Interpretation is fun!



Spoiler Alert:  These are the answers to my recently launched "Public Lands Puzzles" series: Word puzzles naming our nation's vast and beautiful public lands. To get next month's installment, just drop me an email.

Uh-oh. Are you stumped?  Find the answers to Public Lands Puzzle here:

Okefenokee National Wildlife Refuge, Folkston, Georgia 


Known to early Indian tribes as “The Land of the Trembling Earth,” the Okefenokee is a vast cypress swamp (actually a type of peat bog) on the Georgia-Florida line. Think alligators -- lots of alligators.  My favorite adventure there:  Watching a family of sandhill cranes step delicately through the wetlands. The baby was still young and clumsy on long unsteady legs, like a foal.  He kept falling down in the muck. See samples of our work on the visitor center. 



Washington Monument Repairs 

 When's the last time you looked out over Washington, D.C., from the top of the Washington Monument? Try it again this spring, when this iconic landmark reopens, with earthquake repairs and new exhibits planned by a team including yours truly.  READ MORE

Nature's Navigators 

Every time I work on interpretive panels for another National Wildlife Refuge, I am astonished – again! – by the incredible journeys made by millions of birds every year. Read more... 

Traveling El Camino Real

Thanks to funding from the FHWA National Scenic Byways program, we have a great assignment this fall: creating interpretive signs for a section of El Camino Real de Tierra Adentro National Historic Trail in Santa Fe, NM.  Read More...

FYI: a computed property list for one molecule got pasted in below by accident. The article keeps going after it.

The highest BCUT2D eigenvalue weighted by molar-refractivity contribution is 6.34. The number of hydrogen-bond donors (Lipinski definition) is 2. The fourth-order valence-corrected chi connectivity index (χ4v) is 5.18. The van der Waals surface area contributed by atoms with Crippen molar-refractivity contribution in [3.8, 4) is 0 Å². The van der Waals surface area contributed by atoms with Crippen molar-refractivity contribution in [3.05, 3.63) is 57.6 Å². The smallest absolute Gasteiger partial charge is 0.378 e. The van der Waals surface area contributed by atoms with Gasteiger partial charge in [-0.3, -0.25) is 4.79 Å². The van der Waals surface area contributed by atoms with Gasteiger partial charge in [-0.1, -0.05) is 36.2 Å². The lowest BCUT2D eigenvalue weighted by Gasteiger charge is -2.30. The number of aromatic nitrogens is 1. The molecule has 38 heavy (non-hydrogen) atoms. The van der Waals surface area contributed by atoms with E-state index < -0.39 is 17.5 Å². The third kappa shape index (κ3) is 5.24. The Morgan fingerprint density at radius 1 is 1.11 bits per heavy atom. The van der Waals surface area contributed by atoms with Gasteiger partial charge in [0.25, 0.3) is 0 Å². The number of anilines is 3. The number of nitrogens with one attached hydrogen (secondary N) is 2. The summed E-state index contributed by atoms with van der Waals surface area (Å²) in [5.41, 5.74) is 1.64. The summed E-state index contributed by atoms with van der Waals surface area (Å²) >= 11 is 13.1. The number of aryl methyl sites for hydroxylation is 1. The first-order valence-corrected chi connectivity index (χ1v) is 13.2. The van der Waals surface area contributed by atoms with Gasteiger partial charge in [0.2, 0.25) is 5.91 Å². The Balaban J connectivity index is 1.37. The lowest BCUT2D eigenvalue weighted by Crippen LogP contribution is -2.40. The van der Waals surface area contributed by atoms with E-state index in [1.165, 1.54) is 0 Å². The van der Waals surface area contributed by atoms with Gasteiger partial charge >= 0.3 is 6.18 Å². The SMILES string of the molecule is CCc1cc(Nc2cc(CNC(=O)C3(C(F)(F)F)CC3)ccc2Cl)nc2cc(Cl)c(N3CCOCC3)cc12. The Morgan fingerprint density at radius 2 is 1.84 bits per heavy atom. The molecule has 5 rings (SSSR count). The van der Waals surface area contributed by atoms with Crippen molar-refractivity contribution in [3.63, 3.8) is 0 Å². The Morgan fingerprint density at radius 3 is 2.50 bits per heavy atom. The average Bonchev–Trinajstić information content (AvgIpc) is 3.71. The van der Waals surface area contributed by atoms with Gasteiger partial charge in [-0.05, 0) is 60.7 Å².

Atlanta: City in a Forest

How does a fast-growing city keep its trees? Just ask Trees Atlanta – a non-profit dedicated to protecting existing trees and planting new ones throughout metro ATL. 

GIG just finished TA's new signage!


Swimming, Anyone?

A lone lifeguard chair remains at Horseshoe Bend Beach in Montana's Bighorn Canyon National Recreation Area. 

I'm spending most of a Georgia January daydreaming of faraway places-- Read More




Okefenokee National Wildlife Refuge, Georgia

What’s Down There? [Walk-in Swamp Submarine interactive]

What if you could tour the Okefenokee in your own Swamp Submarine?  What mysterious creatures would you find?

Look through the portholes to explore the Okefenokee’s  underwater world. Then check the drawers to see what else we found.

 Fascinating Fish   [Swamp Submarine Porthole]

Going fishing?  Down here below the surface, the tea-colored waters of the Okefenokee hide nearly 40 species of fish.  The water is calm, but don’t be fooled:  It’s a fish-eat-fish world.  Look through the portholes for these members of the fishy food chain….

Eeek!  An Okefenokee Salamander Quiz

If dwarf sirens have two legs, striped newts have four legs, and a Southern two-lined salamander has two lines running up its back, how many toes are on a two-toed amphiuma?

Answer:  Eight, of course!  If you were confused by this North American salamander’s common name -- the Congo eel - you probably forgot to count the two toes on each of its tiny back legs.

 Life in the Cypress Canopy [Stairs to Fire Tower] 

The Okefenokee teems with life above and below what you see on the surface.   Many plant and animal species live in the forest canopy--the tangle of tree limbs, vines, and Spanish moss at the top of the forest.  Like all the Okefenokee’s habitats, the cypress canopy exists because of the age-old interplay of earth, air, fire and water in this unique ecosystem. Climb the tower to get a “bird’s-eye view.”  If you’re really observant, you’ll spot at least ten species who prefer life above the ground.